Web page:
I know this might seem quite obvious to some of you, but it's a question that popped up into my head and makes me wonder.
When I was at school, my point of view is that I struggled with these two subjects until I could eventually lower or drop one of the subjects. I grew up in a christian home and was sent to Sunday school every week where we learn't those stories we all know so well that conflict with everything science/math has revealed to us. Since I have become an atheist, I find my affinity for understanding mathematical and scientific concepts (albeit fundamental concepts) come far more easier to me and it's only getting better as the weeks pass. I find I have a true passion for both of these subjects now that I don't have the clutter of another "truth" filling up my head that directly conflicts with the illuminations that math and science can provide.
I'm not saying I'm all of a sudden a genius at these two subjects now that I'm an atheist, but I find the pathways to understanding certain principles a lot easier.
So I put my question forward:
If religious indoctrination was a thing of the past, do you think that, in general, kids would be able to grasp the concepts of science and mathematics taught in school better? Is the ability to excel in these two subjects innate in all of us and is just being obstructed by the crap taught in Sunday school classes?
It would be interesting to know if there have been any studies done on whether kids raised in atheist/agnostic environmentsfair better at these subjects than indoctrinated kids.
It's certainly not innate to me! I am a British atheist raised by atheist, liberal, academic parents who encouraged critical thinking, sent me to a private school and had me tutored at home in maths. I recieved excellent grades in English language, English literature, Latin, French, history and religious education whilst failing all sciences and requiring extensive tutoring in maths to scrape a passing grade.
I am quite sure that children of fundamentalists who teach them that evolution etc is the devil's lie will not be at all receptive to biological science but am not sure why maths would be an issue. It would be hard to interpret any studies on atheism and analytical ability because people who tend to be analytical also tend to be atheist because religious belief cannot be understood logically - chicken and egg.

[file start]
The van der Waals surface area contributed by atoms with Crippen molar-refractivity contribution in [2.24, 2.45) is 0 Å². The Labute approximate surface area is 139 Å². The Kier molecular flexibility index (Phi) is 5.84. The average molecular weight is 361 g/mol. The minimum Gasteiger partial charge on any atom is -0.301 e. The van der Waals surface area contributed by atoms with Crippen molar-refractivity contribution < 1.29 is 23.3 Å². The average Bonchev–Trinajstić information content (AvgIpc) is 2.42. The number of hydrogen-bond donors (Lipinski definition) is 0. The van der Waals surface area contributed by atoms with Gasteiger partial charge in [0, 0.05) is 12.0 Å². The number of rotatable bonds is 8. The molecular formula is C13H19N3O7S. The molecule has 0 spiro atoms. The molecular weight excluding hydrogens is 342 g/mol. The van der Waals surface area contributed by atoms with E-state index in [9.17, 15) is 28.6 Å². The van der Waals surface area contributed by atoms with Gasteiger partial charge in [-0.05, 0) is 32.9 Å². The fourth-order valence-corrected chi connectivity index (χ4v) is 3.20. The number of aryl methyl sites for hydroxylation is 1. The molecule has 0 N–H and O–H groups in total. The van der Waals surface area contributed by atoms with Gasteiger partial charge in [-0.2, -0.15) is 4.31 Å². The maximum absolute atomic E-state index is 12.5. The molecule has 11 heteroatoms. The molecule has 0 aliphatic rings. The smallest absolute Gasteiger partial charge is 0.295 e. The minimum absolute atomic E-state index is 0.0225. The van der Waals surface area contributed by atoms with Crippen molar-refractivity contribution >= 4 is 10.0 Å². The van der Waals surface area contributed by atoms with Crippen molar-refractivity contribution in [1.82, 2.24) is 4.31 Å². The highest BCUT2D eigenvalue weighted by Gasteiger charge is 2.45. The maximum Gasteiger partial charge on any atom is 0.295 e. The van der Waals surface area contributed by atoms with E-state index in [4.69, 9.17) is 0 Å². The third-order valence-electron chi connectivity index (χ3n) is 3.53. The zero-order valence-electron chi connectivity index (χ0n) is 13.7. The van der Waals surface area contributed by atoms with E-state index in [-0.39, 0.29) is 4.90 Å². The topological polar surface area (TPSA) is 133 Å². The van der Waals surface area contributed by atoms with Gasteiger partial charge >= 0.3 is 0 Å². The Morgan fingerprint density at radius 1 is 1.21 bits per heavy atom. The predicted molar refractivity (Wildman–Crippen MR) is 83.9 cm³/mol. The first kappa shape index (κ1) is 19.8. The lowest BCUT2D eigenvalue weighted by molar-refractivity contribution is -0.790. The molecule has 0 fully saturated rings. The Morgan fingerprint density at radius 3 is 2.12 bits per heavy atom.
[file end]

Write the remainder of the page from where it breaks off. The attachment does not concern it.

Could this be related to your brain dominance? Analytical and purely logical thought live in the left brain - men usually use their left brain dominantly and therefore we find more men in engineering, hard science, economics etc. Empathy, communication, philosophical and abstract thought live in the right brain and women tend to use both sides equally so we find more women in the social fields - nursing, social work, teaching and recently, medicine. Of course there are plenty of examples of analytical women and empathetic men and I wonder if you are one of that minority of men who do not favour the left brain and that your recent surge of interest and aptitude for maths and science are because you are directing your studies yourself and doing so the way that works for you.I have recently become very interested in evolution and neurology and by reading about these in books aimed at educating the lay person - eg - The Greatest Show on Earth which explains with visual imagery and in the form of a narrative - my right brain dominance appreciates this. I also enjoy logic puzzles like sodoku and nonograms even tho I do not find them easy. You have probably considered this but if not - here is where you test your brain dominance.